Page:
- The Stem Family in Eurasian Perspective. Revisiting House Societies, 17th-20th centuries
Antoinette Fauve-Chamoux and Emiko Ochiai offer a comprehensive synthesis on inheritance practices in non-egalitarian societies in Europe and Asia where the stem family system shaped practices, strategies, and behaviours. This publication is drawn from discussions during the conferences organized within the Eurasian Project on Population and Family History where contributors concluded that family studies in Europe and Asia could not be completed without comparing families' life-cycle evolution and without using different sources and methods such as censuses, family reconstitutions, macro-structural and micro-longitudinal methods, household typology, network typology, and co-residence analysis. These approaches and methods allow researchers to consider time, family, demographic, individual and structural constraints and to discern gender-differentiated patterns and behaviours. The originality of the volume derives first from the authors' demonstration that there were similarities, as well as differences, in family systems both in Europe and Asia, as well as within Europe and within Asia. Second and most importantly, they show that the house system and the stem family form in particular did not systematically exclude female headship and heirship either in Europe or in Asia, and that women played a greater role than the existing historical literature has acknowledged.
In the extensive historiographical, methodological, and bibliographical introduction, the co-editors explain the state of current research on household structures in Europe and Asia and the evolution of the debate on the importance of the stem family system since the 1960s. The other contributors show that the stem family system in regions of Europe and Asia where the house system was and is sometimes prevalent today has conditioned household structures and inheritance practices over time, imposing the co-residence of aging parents and their single heir, his or her spouse, and their unmarried siblings and children: a three-generational cohabitation with only one married couple and unmarried siblings at each generation. These practices clearly shaped families' and individuals' histories, yet they did not exclude women.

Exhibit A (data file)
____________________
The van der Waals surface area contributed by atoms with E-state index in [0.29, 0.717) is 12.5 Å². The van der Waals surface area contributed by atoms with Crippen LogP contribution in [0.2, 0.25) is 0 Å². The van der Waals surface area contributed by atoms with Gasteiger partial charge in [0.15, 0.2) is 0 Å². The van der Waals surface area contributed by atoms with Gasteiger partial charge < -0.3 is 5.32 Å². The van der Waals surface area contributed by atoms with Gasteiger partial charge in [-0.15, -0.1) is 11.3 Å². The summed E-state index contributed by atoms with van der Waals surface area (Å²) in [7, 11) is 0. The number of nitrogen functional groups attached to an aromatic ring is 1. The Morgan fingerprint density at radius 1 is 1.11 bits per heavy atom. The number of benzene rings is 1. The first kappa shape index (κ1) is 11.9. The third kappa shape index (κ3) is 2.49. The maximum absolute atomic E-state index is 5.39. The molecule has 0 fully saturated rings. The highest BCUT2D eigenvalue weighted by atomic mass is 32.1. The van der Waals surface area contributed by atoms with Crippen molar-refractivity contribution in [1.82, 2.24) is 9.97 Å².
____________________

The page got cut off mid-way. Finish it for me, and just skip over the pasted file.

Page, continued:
Eight specialists on the European family also participate in the discussion. Richard Wall argues that Le Play's categorization is original because it helps to understand family practices regarding the choice of the heir, marriage strategies, inheritance practices, retirement and the destinies of non-inheriting children. [End Page 417] Le Play's writings call for a redefinition of household typology, which, for Richard Wall, should be more adapted to modern technology and sources. Jürgen Schlumbohn argues that there was no cause-effect relationship between stem family household structures and single inheritance practices, stem-family forms being adopted by landed as well as landless families at different times and for different reasons in Germany. Josef Ehmer clearly indicates that emotional ties in Austria prevailed over material ties and therefore the "stem family" values did not apply to the Austrian family. Jim Brown reached a similar conclusion in his study of Lower Austria. Sølvi Sogner, for her part, argues that the concept of "stem family" in Norway does not apply despite families' recent attempt to establish nobility lineages. In Finland, by contrast, Beatrice Moring explains, stem-family forms have prevailed over time, with landed families advocating for single male inheritance, generally through the first-born son (male primogeniture leading to the proletarianization of the excluded children), while landless families favoured nuclear family forms. In northern countries, families have showed a great capacity for adaptation through decisions over the selection of the single heir depending on conditions such as individual character (compatibility for cohabitation), demography (family size and marriage age), and new economic realities (professional urban or industrial opportunities). For Picardy-Wallonia, Antoinette Fauve-Chamoux argues that the stem-family system evolved in a similar way as in the Pyrenees in the nineteenth century, with a more traditional stem-family household form which required male or female single inheritance, early parental retirement at times, the compensation of the excluded siblings, and the heir's cohabitation with parents and unmarried siblings. In...